Did you ever have a moment when dream-destroying words sledgehammer you flat? I’m guessing most of us do.
Three years ago, I stumbled toward a New York City subway, reeling from a publisher’s verdict that “environmentally themed fiction is the kiss of death.”
“You think my book’s going to sound like Al Gore droning through a PowerPoint or the wonky science guy who’s always last on the news?” I asked.
“Yup,” he’d said.
In the city to attend a pitch training, where debut authors are schooled on talking up manuscripts to agents and publishers, I’d spent a week absorbing my classmates’ writing passions and nursing my own. We struggled to find nifty and novel (yes, pun) ways to cram thousands of words into sales pitches that might open doors. I found the door closed.
Back in Portland, Maine, I scraped ice off my car and thought, I can figure this out. This kiss-of-death thing. I’ve worked outdoor and environmental jobs for years. I can figure this out.
By the time the defrost kicked in, I realized the publisher was wrong.
Nature has driven and elevated many successful novels, especially mysteries and thrillers. In Louise Penny’s mysteries, her Brigadoon-like town and the woods, waters, and wildlife that define it are always a thematic corrective to bad human behavior. Nevada Barr’s novels celebrate National Parks’ wilderness even as the terrain amplifies everything from a dying groan echoed off dripping cave walls to a baby’s first cry on a river raft trip gone horribly wrong. And while Barr’s landscapes instigate greed and mayhem, ultimately they also work to heal her characters’ deepest wounds.
Carl Hiaasen started a string of “out there” mysteries with a protagonist willing to murder to save Florida's natural beauty from a berserk tourist industry. I always feel sweaty, stranded, and afraid about the next snake and the next villain when he puts me on an Everglade island. Out west, C.J. Box churns out best-selling page-turners that infuse plots and characters with raw, rugged landscapes. His life and death dramas over competing land values read like grizzlies and wolves circling a disputed kill.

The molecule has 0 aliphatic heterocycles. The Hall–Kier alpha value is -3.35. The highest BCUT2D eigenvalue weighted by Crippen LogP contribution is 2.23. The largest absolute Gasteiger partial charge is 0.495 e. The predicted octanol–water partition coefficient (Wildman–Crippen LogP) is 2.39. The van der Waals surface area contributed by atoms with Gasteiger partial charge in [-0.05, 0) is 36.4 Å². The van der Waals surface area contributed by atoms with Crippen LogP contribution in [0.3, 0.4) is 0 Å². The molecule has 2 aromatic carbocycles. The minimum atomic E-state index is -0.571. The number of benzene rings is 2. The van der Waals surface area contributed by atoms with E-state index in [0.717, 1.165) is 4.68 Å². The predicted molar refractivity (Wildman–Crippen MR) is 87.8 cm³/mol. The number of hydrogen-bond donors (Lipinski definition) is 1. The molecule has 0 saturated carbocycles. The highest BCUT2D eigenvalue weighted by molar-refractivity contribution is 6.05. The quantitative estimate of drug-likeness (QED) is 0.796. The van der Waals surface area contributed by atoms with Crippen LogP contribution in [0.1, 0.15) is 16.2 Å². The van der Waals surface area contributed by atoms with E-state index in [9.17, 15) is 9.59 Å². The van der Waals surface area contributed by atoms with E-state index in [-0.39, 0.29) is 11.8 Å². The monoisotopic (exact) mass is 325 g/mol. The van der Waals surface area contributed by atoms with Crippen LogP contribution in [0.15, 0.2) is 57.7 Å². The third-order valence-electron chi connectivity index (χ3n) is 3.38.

Maine’s own Paul Doiron puts animal rights activists, national park controversies, and even the fear of coyotes run amok, front and center. And always, to solve crimes, his game warden must struggle with storms, mud, carcasses, or wild mountain terrain. Nature is his petri dish, and his character development, plotting, death, and drama grow out of the natural world he creates.
Since readers obviously love these books, there has to be a reason why the publisher would not take a chance on mine. By the time I slid sideways into my driveway, I had an answer.
I’d spent years editing preachy sentiments out of press releases and legislative testimony when I managed Maine Audubon’s public relations. I even had a word for it: eco-evangelicalism. The New York crowd did not trust us green folks and often we deserved it. As a group, we could be preachy, too sure of our facts, too buried in facts, too smug, too strident, too boring, and just, well . . . too.
But I knew the eco-evangelistic danger from day one at the keyboard. I wanted a protagonist with a real voice who faced real-life dilemmas, from thawing the toilet to riding a failing career even further downhill. I wanted a story that leaped off the page, where I didn’t preach about a threatened world, but just took readers on an exciting field trip through it.
And then, at the Portland library, I actually got to ask best-selling authors Doiron and Box about the “kiss-of-death” thing. They laughed. The audience laughed. It was so obvious these men wrote successful environmentally-themed mysteries.
Here’s the wisdom they shared. An exotic location is an exotic location. Readers love them because they are a trip to a foreign-feeling, exciting destination. It might be sneaking down a filthy back alley in Amsterdam dodging rats, crawling through a tangled and muddy Maine swamp, or bending double into a mountain blizzard that freezes cattle (and men) standing up. How the exotic location shapes character and plot is the sizzle in the narrative.
So, maybe it’s the readers who count. The ones who write reviews that get it. Like this: [Deadly Trespass] “...will propel you across the wildest of Maine’s terrain and into its coldest waters—in search of whispered wolves, possible murderers, odd bedfellows, greedy sons of bitches, and reasons for it all.”
And reviewers who get it: “...a beautiful book that brilliantly captures the battle to conserve Maine’s mythical woods...”
Thank you, Mr. Doiron and Mr. Box!